Fare network has also been working closely with UEFA in the framework of the ‘No to racism’ campaign. Since 2001, they have been organising events, publishing documents and sending messages of zero tolerance for any form of racism and discrimination, in favour of more respect for diversity. The No to Racism message appears on team captain’s armbands and on banners, which are prominently displayed on the pitch during international UEFA completion games. A video containing players’ testimonials supporting the campaign is also regularly shown in stadiums and on television during broadcasting.

Patrick Gasser elaborated on UEFA’s zero tolerance and the three step principle that referees need to apply when they notice something, going from interrupting the game and asking for a public announcement to abandoning the match. Luckily, the third step hasn’t been reached yet, however, referees have been trained towards the Russia World Cup in case serious incidents should happen. These measures aim at directly condemning incidents like the shocking images of SS Lazio Roma fans who posted stickers with an image of Anne Frank wearing a jersey of their rival AS Roma, as reported by Fabio Appetiti.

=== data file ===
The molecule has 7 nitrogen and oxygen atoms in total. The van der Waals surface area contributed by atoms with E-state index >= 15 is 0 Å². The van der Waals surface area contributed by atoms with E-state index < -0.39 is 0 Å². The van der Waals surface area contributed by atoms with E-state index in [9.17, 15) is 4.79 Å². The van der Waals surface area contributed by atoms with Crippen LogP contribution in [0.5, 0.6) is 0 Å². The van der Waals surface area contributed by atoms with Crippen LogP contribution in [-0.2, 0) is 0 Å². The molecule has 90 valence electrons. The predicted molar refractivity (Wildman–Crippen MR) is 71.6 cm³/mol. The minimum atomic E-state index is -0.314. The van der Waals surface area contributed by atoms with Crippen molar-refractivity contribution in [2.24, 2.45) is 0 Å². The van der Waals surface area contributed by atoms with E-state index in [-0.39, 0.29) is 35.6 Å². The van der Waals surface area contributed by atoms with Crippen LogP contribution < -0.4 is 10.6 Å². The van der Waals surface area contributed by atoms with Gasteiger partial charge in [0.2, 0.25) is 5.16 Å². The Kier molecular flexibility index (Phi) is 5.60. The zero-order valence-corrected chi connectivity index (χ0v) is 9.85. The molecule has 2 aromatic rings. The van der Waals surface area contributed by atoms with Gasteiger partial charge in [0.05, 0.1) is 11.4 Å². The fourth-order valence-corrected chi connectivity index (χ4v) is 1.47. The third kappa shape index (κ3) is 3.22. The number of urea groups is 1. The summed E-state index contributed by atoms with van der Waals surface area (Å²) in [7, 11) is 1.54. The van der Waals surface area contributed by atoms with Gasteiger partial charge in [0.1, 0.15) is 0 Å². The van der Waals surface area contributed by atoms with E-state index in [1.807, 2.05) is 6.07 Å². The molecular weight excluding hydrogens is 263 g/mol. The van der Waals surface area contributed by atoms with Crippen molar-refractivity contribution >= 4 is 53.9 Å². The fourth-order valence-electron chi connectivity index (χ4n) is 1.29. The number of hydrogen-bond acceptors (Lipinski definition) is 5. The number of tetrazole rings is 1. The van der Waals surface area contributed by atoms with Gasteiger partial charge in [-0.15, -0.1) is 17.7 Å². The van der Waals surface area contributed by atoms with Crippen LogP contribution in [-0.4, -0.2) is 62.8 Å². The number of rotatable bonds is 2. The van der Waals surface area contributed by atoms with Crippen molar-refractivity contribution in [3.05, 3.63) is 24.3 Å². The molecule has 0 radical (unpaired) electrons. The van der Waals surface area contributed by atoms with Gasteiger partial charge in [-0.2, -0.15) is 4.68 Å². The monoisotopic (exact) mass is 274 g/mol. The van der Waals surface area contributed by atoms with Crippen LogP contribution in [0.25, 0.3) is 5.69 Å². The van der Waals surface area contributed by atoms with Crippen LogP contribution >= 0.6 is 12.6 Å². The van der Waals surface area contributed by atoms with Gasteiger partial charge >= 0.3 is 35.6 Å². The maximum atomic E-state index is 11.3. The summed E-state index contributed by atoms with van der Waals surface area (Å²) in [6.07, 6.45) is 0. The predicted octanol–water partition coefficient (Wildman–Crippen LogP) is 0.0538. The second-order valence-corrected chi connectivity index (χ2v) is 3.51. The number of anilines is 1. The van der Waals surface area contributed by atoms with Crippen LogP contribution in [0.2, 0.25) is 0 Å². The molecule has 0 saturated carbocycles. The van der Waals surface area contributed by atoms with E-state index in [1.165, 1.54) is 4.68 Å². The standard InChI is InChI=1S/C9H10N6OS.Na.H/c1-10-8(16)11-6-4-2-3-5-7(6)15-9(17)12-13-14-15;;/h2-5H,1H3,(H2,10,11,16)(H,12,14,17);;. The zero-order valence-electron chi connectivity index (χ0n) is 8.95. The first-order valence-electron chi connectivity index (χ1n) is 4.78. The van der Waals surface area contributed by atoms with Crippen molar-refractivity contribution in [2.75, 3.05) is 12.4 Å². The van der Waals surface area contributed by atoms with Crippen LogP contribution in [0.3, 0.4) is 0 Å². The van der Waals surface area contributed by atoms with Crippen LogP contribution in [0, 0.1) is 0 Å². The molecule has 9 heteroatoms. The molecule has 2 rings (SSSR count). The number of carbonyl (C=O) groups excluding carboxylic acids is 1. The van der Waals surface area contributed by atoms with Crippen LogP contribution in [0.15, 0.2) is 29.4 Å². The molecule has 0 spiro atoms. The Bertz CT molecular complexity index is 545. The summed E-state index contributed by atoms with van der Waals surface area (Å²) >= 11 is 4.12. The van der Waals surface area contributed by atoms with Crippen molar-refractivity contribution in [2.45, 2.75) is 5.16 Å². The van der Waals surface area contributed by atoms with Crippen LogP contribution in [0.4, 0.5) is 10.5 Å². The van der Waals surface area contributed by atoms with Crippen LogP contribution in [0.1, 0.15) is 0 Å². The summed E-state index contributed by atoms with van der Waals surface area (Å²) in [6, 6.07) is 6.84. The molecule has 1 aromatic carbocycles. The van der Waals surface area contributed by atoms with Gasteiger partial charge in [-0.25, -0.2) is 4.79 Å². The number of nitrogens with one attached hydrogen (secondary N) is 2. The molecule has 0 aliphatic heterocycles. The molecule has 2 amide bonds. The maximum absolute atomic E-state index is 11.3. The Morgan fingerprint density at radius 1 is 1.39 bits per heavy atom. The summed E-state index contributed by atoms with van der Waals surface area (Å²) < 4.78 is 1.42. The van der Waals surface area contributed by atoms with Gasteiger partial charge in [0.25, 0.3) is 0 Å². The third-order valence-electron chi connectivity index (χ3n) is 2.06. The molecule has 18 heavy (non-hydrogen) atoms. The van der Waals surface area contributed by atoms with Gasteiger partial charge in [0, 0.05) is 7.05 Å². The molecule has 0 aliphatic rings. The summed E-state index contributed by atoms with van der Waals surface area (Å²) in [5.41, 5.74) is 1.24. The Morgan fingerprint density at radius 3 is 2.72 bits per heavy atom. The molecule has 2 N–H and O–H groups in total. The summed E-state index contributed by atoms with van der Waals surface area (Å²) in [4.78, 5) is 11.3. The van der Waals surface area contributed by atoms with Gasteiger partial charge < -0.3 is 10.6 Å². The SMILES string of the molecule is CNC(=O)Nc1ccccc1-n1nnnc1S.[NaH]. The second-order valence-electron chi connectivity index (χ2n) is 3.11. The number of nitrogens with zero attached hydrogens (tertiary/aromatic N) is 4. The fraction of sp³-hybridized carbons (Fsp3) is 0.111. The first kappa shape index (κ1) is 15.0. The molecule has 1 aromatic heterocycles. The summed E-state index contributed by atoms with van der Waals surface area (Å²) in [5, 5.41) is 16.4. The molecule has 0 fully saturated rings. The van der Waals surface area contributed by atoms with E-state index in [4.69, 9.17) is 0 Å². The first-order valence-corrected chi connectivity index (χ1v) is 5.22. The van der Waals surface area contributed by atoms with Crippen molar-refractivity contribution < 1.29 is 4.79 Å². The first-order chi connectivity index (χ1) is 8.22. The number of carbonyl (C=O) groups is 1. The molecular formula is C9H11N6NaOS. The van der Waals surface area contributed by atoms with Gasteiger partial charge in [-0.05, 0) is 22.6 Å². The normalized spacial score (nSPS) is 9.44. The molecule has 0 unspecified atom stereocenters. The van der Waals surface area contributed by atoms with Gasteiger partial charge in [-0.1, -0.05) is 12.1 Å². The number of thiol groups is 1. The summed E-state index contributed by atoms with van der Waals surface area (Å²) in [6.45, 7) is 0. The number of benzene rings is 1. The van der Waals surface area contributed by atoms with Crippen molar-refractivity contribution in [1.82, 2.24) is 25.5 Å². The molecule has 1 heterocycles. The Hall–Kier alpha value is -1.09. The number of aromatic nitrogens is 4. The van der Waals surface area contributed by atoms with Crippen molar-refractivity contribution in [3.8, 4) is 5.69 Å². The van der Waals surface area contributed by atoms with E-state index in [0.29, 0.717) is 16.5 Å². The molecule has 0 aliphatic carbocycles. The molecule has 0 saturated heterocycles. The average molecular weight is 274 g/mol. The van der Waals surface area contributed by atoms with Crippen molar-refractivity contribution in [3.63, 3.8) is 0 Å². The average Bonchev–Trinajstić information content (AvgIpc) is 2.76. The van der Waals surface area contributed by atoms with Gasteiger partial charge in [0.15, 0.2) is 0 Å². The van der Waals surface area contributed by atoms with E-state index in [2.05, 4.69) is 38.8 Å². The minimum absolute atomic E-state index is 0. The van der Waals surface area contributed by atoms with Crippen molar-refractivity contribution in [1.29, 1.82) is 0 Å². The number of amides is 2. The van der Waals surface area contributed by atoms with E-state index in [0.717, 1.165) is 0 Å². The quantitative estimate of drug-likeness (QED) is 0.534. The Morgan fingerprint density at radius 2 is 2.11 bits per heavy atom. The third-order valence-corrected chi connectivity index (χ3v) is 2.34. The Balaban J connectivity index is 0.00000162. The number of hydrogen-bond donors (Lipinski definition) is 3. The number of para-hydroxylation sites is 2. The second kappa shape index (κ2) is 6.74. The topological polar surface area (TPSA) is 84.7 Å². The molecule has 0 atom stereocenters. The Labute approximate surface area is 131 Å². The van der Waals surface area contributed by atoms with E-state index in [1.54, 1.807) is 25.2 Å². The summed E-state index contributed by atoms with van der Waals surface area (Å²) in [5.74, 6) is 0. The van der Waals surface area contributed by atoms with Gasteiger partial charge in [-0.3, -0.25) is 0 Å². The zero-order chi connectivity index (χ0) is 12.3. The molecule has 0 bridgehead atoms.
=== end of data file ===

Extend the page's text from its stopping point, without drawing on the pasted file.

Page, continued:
The second session of the conference focused on antisemitism in football, which has been growing more during these last months than during the past ten years, according to British MP John Mann, who opened the discussion. MEP Heinz Becker, who is chairing the EP Working Group on Antisemitism (WGAS), said how important it is to be consequent in our actions and constantly condemn antisemitic statements. It is also our responsibility to not give a place to antisemitism in European football stadiums.